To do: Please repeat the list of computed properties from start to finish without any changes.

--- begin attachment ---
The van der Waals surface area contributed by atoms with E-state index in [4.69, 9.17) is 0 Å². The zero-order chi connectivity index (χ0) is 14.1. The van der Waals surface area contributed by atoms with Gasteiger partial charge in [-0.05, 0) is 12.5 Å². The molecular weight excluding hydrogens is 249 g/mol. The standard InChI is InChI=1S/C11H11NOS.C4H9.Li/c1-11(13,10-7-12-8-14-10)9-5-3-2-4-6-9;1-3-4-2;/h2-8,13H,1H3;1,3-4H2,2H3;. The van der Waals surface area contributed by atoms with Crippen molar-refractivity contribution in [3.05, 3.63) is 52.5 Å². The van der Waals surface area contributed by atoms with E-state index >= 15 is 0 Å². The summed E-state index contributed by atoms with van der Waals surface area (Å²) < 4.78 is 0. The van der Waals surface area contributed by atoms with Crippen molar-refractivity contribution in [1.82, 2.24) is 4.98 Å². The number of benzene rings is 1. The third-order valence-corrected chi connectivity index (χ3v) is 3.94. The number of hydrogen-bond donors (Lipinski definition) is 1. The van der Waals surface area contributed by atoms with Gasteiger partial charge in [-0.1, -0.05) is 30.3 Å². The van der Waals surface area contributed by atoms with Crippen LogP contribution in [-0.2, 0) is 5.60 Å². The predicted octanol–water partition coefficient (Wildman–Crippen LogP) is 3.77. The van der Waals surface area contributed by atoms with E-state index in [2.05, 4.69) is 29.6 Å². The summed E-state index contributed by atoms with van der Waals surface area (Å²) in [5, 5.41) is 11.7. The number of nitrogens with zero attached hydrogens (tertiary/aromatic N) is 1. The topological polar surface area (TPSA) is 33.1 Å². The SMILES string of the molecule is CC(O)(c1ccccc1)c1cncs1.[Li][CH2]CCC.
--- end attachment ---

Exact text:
The van der Waals surface area contributed by atoms with E-state index in [4.69, 9.17) is 0 Å². The zero-order chi connectivity index (χ0) is 14.1. The van der Waals surface area contributed by atoms with Gasteiger partial charge in [-0.05, 0) is 12.5 Å². The molecular weight excluding hydrogens is 249 g/mol. The standard InChI is InChI=1S/C11H11NOS.C4H9.Li/c1-11(13,10-7-12-8-14-10)9-5-3-2-4-6-9;1-3-4-2;/h2-8,13H,1H3;1,3-4H2,2H3;. The van der Waals surface area contributed by atoms with Crippen molar-refractivity contribution in [3.05, 3.63) is 52.5 Å². The van der Waals surface area contributed by atoms with E-state index >= 15 is 0 Å². The summed E-state index contributed by atoms with van der Waals surface area (Å²) < 4.78 is 0. The van der Waals surface area contributed by atoms with Crippen molar-refractivity contribution in [1.82, 2.24) is 4.98 Å². The number of benzene rings is 1. The third-order valence-corrected chi connectivity index (χ3v) is 3.94. The number of hydrogen-bond donors (Lipinski definition) is 1. The van der Waals surface area contributed by atoms with Gasteiger partial charge in [-0.1, -0.05) is 30.3 Å². The van der Waals surface area contributed by atoms with Crippen LogP contribution in [-0.2, 0) is 5.60 Å². The predicted octanol–water partition coefficient (Wildman–Crippen LogP) is 3.77. The van der Waals surface area contributed by atoms with E-state index in [2.05, 4.69) is 29.6 Å². The summed E-state index contributed by atoms with van der Waals surface area (Å²) in [5, 5.41) is 11.7. The number of nitrogens with zero attached hydrogens (tertiary/aromatic N) is 1. The topological polar surface area (TPSA) is 33.1 Å². The SMILES string of the molecule is CC(O)(c1ccccc1)c1cncs1.[Li][CH2]CCC.